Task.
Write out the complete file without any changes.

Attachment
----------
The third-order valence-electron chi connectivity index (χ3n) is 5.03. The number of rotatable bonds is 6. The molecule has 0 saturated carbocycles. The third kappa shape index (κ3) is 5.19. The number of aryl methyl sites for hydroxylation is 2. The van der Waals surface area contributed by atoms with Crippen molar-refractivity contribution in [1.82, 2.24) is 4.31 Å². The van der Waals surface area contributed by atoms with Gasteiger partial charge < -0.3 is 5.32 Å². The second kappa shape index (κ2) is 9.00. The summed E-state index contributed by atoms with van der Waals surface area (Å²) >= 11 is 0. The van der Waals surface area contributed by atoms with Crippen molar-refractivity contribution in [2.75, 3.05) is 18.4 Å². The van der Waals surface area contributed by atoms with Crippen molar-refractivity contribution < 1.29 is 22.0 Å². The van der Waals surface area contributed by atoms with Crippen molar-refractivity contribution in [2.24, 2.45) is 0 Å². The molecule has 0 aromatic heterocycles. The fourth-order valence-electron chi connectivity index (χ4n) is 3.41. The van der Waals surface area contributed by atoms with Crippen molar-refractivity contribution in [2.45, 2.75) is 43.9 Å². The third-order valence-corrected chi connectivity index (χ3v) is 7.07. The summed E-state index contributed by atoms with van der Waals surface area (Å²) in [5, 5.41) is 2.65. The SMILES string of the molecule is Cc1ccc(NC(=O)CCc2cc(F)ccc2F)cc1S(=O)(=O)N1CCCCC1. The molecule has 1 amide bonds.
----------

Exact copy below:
The third-order valence-electron chi connectivity index (χ3n) is 5.03. The number of rotatable bonds is 6. The molecule has 0 saturated carbocycles. The third kappa shape index (κ3) is 5.19. The number of aryl methyl sites for hydroxylation is 2. The van der Waals surface area contributed by atoms with Crippen molar-refractivity contribution in [1.82, 2.24) is 4.31 Å². The van der Waals surface area contributed by atoms with Gasteiger partial charge < -0.3 is 5.32 Å². The second kappa shape index (κ2) is 9.00. The summed E-state index contributed by atoms with van der Waals surface area (Å²) >= 11 is 0. The van der Waals surface area contributed by atoms with Crippen molar-refractivity contribution in [2.75, 3.05) is 18.4 Å². The van der Waals surface area contributed by atoms with Crippen molar-refractivity contribution < 1.29 is 22.0 Å². The van der Waals surface area contributed by atoms with Crippen molar-refractivity contribution in [2.24, 2.45) is 0 Å². The molecule has 0 aromatic heterocycles. The fourth-order valence-electron chi connectivity index (χ4n) is 3.41. The van der Waals surface area contributed by atoms with Crippen molar-refractivity contribution in [2.45, 2.75) is 43.9 Å². The third-order valence-corrected chi connectivity index (χ3v) is 7.07. The summed E-state index contributed by atoms with van der Waals surface area (Å²) in [5, 5.41) is 2.65. The SMILES string of the molecule is Cc1ccc(NC(=O)CCc2cc(F)ccc2F)cc1S(=O)(=O)N1CCCCC1. The molecule has 1 amide bonds.